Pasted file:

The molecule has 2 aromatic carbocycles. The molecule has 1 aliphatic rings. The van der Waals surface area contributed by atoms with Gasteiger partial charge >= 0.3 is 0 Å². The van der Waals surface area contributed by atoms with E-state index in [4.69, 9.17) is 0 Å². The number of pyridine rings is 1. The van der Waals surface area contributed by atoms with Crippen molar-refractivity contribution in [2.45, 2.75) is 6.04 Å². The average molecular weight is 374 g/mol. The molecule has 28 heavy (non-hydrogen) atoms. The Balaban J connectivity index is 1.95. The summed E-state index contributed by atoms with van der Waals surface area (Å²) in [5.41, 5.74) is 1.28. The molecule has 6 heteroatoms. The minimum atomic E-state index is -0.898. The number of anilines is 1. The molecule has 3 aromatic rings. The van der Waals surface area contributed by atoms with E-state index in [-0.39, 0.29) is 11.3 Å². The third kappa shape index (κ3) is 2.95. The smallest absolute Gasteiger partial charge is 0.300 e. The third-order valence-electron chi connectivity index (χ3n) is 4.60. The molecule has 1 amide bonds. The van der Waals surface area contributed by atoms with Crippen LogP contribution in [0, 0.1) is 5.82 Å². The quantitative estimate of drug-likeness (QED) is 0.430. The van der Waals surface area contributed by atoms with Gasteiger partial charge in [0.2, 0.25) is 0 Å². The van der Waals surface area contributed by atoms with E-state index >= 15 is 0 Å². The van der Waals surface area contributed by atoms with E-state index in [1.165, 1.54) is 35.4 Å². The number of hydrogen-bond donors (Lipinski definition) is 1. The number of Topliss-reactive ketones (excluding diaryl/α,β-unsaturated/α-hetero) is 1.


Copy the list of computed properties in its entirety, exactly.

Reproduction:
The molecule has 2 aromatic carbocycles. The molecule has 1 aliphatic rings. The van der Waals surface area contributed by atoms with Gasteiger partial charge >= 0.3 is 0 Å². The van der Waals surface area contributed by atoms with E-state index in [4.69, 9.17) is 0 Å². The number of pyridine rings is 1. The van der Waals surface area contributed by atoms with Crippen molar-refractivity contribution in [2.45, 2.75) is 6.04 Å². The average molecular weight is 374 g/mol. The molecule has 28 heavy (non-hydrogen) atoms. The Balaban J connectivity index is 1.95. The summed E-state index contributed by atoms with van der Waals surface area (Å²) in [5.41, 5.74) is 1.28. The molecule has 6 heteroatoms. The minimum atomic E-state index is -0.898. The number of anilines is 1. The molecule has 3 aromatic rings. The van der Waals surface area contributed by atoms with E-state index in [-0.39, 0.29) is 11.3 Å². The third kappa shape index (κ3) is 2.95. The smallest absolute Gasteiger partial charge is 0.300 e. The third-order valence-electron chi connectivity index (χ3n) is 4.60. The molecule has 1 amide bonds. The van der Waals surface area contributed by atoms with Crippen LogP contribution in [0, 0.1) is 5.82 Å². The quantitative estimate of drug-likeness (QED) is 0.430. The van der Waals surface area contributed by atoms with Gasteiger partial charge in [0.2, 0.25) is 0 Å². The van der Waals surface area contributed by atoms with E-state index >= 15 is 0 Å². The van der Waals surface area contributed by atoms with E-state index in [1.165, 1.54) is 35.4 Å². The number of hydrogen-bond donors (Lipinski definition) is 1. The number of Topliss-reactive ketones (excluding diaryl/α,β-unsaturated/α-hetero) is 1.